Persuading Tam to recuperate from an inconvenient gall bladder operation in Perthshire, around Am Bealach where Fizz’s grampa lives, Fizz also has an ulterior motive – persuading Tam to also take an interest in the strange disappearance of Old Bessie, an elderly villager Fizz was fond of. In the meantime, another mystery is encountered – that of a strangely behaving camper with a tent full of weird objects including a blonde wig and a mannequin’s hand.

   Can the two cases be connected? Have you not read enough crime fiction to know the answer without asking? You realize of course that the twist might be that they are not – and I’ll never tell.

   Once the reader (that’s me) rights himself (or herself, if it’s you, and the pronoun is appropriate) this pair of semi-dueling detectives does do themselves a fair amount of justice on the pair of mysteries with which they’re confronted.

   Once again the book plods a little in the middle, but the pieces of the puzzle are painstakingly shaped and given time to develop – perhaps a little too painstakingly – but do stay with them. What better reading experience can there be when all sorts of mysterious occurrences are eventually explained and slide into place?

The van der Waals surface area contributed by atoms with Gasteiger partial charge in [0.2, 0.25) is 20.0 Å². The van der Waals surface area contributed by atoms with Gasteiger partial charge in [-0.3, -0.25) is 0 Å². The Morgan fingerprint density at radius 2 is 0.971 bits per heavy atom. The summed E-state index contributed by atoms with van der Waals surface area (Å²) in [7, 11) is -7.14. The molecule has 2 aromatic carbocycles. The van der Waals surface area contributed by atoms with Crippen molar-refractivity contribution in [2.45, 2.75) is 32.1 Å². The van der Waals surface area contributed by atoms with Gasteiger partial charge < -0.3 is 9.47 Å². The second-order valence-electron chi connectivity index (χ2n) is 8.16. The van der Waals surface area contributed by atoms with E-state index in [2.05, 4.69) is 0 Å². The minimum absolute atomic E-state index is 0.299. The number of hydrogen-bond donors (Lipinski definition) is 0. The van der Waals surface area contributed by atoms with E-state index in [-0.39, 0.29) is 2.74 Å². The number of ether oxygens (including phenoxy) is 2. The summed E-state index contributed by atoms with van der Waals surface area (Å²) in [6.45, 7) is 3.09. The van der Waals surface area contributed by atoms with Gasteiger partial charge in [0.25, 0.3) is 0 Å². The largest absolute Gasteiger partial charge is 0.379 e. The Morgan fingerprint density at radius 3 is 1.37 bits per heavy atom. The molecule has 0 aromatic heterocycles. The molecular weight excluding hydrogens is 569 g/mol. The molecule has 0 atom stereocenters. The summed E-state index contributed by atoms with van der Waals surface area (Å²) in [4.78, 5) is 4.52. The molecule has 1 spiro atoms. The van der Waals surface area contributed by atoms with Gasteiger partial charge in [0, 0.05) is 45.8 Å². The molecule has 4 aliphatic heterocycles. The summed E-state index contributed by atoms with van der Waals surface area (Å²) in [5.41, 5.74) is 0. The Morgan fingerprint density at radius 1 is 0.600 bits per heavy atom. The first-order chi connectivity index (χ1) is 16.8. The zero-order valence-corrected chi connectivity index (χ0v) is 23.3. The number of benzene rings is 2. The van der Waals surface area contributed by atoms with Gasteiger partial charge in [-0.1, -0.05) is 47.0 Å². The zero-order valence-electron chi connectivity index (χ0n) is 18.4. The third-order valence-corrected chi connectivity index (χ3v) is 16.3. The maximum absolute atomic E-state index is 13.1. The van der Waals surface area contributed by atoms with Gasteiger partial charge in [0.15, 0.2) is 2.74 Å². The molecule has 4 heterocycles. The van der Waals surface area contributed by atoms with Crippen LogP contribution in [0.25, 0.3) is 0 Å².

— May 2004

       The Fizz and Buchanan series –

1. Payment Deferred (1996)
2. Foreign Body (1997)
3. Bad Vibes (1998)

4. Thin Ice (1999)
5. Mr Big (2000)
6. Bitter End (2001)

7. Hot Potato (2003)
8. Hidden Depths (2004)
9. Missing Link (2006)

A 1001 MIDNIGHTS Review
by Ellen Nehr


MARGOT ARNOLD – Exit Actors, Dying. Playboy Press, paperback original, 1979. W. W. Norton / Countryman Press, softcover, 1988.

   This paperback original is the first of the adventures of Penelope Spring, American anthropologist, and Toby Glendower, Welsh archaeologist. We meet the pair in Turkey on sabbatical from Oxford. The action begins when Penny is seated in an amphitheater and sees a body lying on the grassy stage below. By the time she returns with the police, however, the body has disappeared.

   Next, a member of a film crew staying at the same hotel as the academicians turns up missing. Toby finds the man`s purloined body, and he and Penny decide to investigate. (Toby has a less-than-altruistic reason: He needs to be back in England in ten days, but the police won’t let him leave until the murder is solved.)

   Using talents developed over the years in their academic specialties, the two middle-aged professors become involved with the personnel of the motion-picture crew and their dependents, as well as study the Turkish countryside, to uncover the criminal and his. motives. This is a nice portrayal of two endearing characters and their warm, nonsexual relationship.

   Among Arnold’s other paperback originals are The Cape Cod Caper (1980), Zadok’s Treasure (1980), and Lament for a Lady Laird (1982). These allow the reader to explore the cranberry bogs of Massachusetts, an archaeological dig in Israel, and a Scottish estate.